[x]Before all this occurs, the Lord in His mercy will send Elijah and Enoch, that they might preach true piety to mankind and boldly preach the knowledge of good to all, teaching them not to believe in the tormentor out of fear. They will call out and say: ‘O people, this is flattery! Let no one believe it and obey the antagonist of God; let none of you be brought to fright, for he will soon be brought to naught. Soon, the Holy Lord will come from heaven to judge all who have believed his signs.’ Few will desire to hear and believe this admonition of the prophets. (The Word of our Holy Father Ephraim the Syrian on the Coming of Antichrist).

 

[xi] "The Apostles inquire in anxiety about the times of Elias. To whom He answereth, that "Elias will come and restore all things," that is, will recall to the knowledge of God, what he shall find of Israel; but he signifies that John came "in the spirit and power of Elias," to whom they had shown all severe and harsh dealings, that, foreannouncing the Coming of the Lord, he might be a forerunner of the Passion also by an example of wrong and harass." "We understand that those same prophets (Moses and Elias) will come before His Coming, who, the Apocalypse of John says, will be slain by Antichrist, although there are various opinions of very many, as to Enoch or Jeremiah, that one of them is to die, as Elias."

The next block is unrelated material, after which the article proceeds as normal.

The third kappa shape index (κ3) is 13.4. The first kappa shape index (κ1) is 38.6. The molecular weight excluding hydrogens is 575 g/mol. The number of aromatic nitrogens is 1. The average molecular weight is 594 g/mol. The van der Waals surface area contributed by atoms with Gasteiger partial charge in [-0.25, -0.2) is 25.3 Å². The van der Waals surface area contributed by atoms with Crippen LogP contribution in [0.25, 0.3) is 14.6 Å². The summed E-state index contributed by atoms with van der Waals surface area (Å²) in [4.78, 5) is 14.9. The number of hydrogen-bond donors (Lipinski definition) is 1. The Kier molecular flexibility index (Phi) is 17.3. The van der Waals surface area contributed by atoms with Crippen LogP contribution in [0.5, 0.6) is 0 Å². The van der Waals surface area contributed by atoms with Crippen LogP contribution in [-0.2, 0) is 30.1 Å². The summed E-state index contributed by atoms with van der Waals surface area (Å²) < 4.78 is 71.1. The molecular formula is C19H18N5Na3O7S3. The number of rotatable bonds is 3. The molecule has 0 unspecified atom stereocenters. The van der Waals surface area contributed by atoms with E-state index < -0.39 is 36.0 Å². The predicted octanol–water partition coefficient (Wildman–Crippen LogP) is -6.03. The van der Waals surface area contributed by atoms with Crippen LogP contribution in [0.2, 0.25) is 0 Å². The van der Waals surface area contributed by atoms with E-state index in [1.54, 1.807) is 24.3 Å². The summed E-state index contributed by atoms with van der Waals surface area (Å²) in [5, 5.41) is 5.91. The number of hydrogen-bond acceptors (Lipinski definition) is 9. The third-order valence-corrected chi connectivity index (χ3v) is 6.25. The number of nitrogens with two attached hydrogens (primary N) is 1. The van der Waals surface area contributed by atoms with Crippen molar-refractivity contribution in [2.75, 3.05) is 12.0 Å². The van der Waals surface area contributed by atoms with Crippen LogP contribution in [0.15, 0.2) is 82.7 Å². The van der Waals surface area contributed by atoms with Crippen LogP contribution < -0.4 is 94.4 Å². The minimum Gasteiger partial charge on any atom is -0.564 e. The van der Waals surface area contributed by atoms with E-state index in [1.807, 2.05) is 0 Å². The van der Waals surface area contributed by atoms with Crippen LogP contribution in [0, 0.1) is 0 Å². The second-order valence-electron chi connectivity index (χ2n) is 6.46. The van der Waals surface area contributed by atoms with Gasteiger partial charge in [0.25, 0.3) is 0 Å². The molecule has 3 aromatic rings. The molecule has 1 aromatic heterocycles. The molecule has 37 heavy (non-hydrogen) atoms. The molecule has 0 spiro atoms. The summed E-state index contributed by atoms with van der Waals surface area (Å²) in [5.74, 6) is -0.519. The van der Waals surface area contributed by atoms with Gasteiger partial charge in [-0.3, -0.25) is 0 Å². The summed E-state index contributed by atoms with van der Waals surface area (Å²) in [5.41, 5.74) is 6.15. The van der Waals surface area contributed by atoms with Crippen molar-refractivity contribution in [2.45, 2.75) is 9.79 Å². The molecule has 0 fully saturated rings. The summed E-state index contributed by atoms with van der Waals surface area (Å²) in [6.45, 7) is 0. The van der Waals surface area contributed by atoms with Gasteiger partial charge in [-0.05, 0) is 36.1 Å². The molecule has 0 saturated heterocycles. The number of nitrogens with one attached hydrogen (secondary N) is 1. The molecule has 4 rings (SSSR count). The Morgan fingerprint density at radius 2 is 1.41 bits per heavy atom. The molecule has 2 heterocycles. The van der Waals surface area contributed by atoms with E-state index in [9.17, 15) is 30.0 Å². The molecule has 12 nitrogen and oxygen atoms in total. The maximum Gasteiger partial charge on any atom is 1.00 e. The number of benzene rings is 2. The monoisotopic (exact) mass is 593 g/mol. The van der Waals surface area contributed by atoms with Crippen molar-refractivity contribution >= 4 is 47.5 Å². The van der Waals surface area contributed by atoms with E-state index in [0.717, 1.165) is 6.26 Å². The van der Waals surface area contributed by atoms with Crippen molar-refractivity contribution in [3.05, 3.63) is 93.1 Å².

Hilary the Deacon, 355 a.d., has on the words, "I suppose God hath set forth us the Apostles last;" "He therefore applies these to his own person, because he was always in distress, suffering, beyond the rest, persecutions and distresses, as Enoch and Elias will suffer, who will be Apostles at the last time. For they have to be sent before Christ, to make ready the people of God, and fortify all the Churches to resist Antichrist, of whom the Apocalypse attests, that they will suffer persecutions and be slain." "When the faithless shall be secure of the kingdom of the devil, the saints, i. e., Enoch and Elias being slain, rejoicing in the victory, and 'sending gifts, one to another' as the Apocalypse says Revelation 11:10 sudden destruction shall come upon them. For Christ at His Coming, shall destroy them all."

 

[xii] Gregory of Nyssa quotes the prophecy under the heading, that "before the second Coming of our Lord, Elias should come."